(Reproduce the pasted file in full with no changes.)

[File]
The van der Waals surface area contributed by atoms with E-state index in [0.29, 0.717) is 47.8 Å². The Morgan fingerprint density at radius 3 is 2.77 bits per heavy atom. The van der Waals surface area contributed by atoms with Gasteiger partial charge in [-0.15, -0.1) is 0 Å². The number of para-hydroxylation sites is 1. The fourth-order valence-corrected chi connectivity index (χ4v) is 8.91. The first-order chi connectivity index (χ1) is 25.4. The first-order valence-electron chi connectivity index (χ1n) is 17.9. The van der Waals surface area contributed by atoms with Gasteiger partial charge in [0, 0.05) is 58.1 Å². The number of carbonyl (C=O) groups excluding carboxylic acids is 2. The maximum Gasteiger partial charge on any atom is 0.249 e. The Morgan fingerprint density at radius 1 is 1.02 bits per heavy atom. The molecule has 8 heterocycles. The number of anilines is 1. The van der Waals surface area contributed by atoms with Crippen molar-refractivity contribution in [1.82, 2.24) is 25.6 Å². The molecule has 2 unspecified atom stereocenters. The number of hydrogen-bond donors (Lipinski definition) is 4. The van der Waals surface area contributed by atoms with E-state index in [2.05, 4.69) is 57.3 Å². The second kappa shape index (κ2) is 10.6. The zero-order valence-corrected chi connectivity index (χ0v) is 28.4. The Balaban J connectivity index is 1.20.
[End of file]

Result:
The van der Waals surface area contributed by atoms with E-state index in [0.29, 0.717) is 47.8 Å². The Morgan fingerprint density at radius 3 is 2.77 bits per heavy atom. The van der Waals surface area contributed by atoms with Gasteiger partial charge in [-0.15, -0.1) is 0 Å². The number of para-hydroxylation sites is 1. The fourth-order valence-corrected chi connectivity index (χ4v) is 8.91. The first-order chi connectivity index (χ1) is 25.4. The first-order valence-electron chi connectivity index (χ1n) is 17.9. The van der Waals surface area contributed by atoms with Gasteiger partial charge in [0, 0.05) is 58.1 Å². The number of carbonyl (C=O) groups excluding carboxylic acids is 2. The maximum Gasteiger partial charge on any atom is 0.249 e. The Morgan fingerprint density at radius 1 is 1.02 bits per heavy atom. The molecule has 8 heterocycles. The number of anilines is 1. The van der Waals surface area contributed by atoms with Crippen molar-refractivity contribution in [1.82, 2.24) is 25.6 Å². The molecule has 2 unspecified atom stereocenters. The number of hydrogen-bond donors (Lipinski definition) is 4. The van der Waals surface area contributed by atoms with E-state index in [2.05, 4.69) is 57.3 Å². The second kappa shape index (κ2) is 10.6. The zero-order valence-corrected chi connectivity index (χ0v) is 28.4. The Balaban J connectivity index is 1.20.